Two neat stacks of a red-and-blue novel sit upon the counter in front of Bernard Coelho, the harried manager of Colaba’s Leopold Cafe. Leopold’s—as the 30-year-old cafe is affectionately known by locals and tourists alike—owes its renewed fame to an Australian convict with flowing blonde hair whose almost 1,000-page novel is now an international literary sensation.
"We sell autographed copies of Shantaram," says Coelho proudly, opening up the first page. In the flowing, expansive handwriting of author Gregory David Roberts, who based the book loosely upon his eight years in Mumbai in the ‘80s, the message reads: "Love the truth you find in the hearts of others, and always listen to the love that speaks from your own heart."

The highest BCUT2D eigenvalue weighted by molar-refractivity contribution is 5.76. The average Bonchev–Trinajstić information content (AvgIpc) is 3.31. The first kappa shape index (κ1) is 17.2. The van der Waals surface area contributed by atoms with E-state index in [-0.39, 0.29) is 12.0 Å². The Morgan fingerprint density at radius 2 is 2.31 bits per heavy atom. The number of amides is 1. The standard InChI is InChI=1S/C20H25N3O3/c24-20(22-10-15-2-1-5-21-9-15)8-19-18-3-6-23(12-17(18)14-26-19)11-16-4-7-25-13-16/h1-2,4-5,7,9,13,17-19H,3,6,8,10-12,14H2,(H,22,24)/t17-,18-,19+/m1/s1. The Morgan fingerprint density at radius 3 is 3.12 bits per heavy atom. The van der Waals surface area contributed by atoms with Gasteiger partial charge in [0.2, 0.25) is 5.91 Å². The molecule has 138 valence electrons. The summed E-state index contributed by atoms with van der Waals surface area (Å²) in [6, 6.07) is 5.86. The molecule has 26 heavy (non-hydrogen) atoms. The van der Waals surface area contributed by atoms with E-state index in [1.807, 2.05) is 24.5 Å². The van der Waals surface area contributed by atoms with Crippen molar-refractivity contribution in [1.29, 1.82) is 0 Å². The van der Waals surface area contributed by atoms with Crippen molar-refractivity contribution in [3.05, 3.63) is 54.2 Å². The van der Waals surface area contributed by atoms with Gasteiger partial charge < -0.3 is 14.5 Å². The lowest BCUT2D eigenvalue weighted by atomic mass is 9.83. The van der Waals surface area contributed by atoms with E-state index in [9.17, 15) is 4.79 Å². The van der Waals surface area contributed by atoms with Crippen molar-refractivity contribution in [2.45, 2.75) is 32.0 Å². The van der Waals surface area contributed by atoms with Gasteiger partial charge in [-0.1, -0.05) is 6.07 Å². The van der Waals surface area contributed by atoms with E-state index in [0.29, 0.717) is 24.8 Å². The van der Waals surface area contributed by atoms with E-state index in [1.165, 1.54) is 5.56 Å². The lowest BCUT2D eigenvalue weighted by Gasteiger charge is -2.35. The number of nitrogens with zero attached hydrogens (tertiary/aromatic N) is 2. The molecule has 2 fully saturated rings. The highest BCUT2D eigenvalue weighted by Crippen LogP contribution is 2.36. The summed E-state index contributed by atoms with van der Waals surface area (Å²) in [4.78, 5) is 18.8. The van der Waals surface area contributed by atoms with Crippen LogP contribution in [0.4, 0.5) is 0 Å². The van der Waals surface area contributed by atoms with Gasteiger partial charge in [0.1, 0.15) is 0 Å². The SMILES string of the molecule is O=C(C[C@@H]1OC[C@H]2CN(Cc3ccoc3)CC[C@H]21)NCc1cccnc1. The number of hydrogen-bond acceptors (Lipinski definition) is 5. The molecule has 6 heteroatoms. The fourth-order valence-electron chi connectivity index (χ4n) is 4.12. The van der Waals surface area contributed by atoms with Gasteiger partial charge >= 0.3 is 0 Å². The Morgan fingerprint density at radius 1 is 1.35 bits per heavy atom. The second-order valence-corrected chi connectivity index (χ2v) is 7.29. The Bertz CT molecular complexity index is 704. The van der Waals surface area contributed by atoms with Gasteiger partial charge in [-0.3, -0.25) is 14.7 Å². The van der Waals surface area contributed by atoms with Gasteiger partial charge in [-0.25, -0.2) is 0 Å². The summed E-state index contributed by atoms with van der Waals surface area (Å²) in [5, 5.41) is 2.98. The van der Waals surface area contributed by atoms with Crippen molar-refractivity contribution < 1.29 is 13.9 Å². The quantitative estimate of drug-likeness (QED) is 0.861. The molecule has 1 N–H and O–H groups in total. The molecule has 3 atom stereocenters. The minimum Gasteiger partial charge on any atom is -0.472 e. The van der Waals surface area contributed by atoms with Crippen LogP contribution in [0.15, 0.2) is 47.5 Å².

Here, in the cool environs of Leopold’s, with its tiled floor and fast-whirring fans, tourists come, clutching their dog-eared
Shantaram copies, hoping for a glimpse of the cafe where the author spent so much of his time. They leave messages for 'Shantaram'—as Roberts is now known—tiny handwritten remarks, or visiting cards, even a telephone number on a small slip of paper. And then they step out, onto the busy Colaba Causeway, to see Mumbai his way.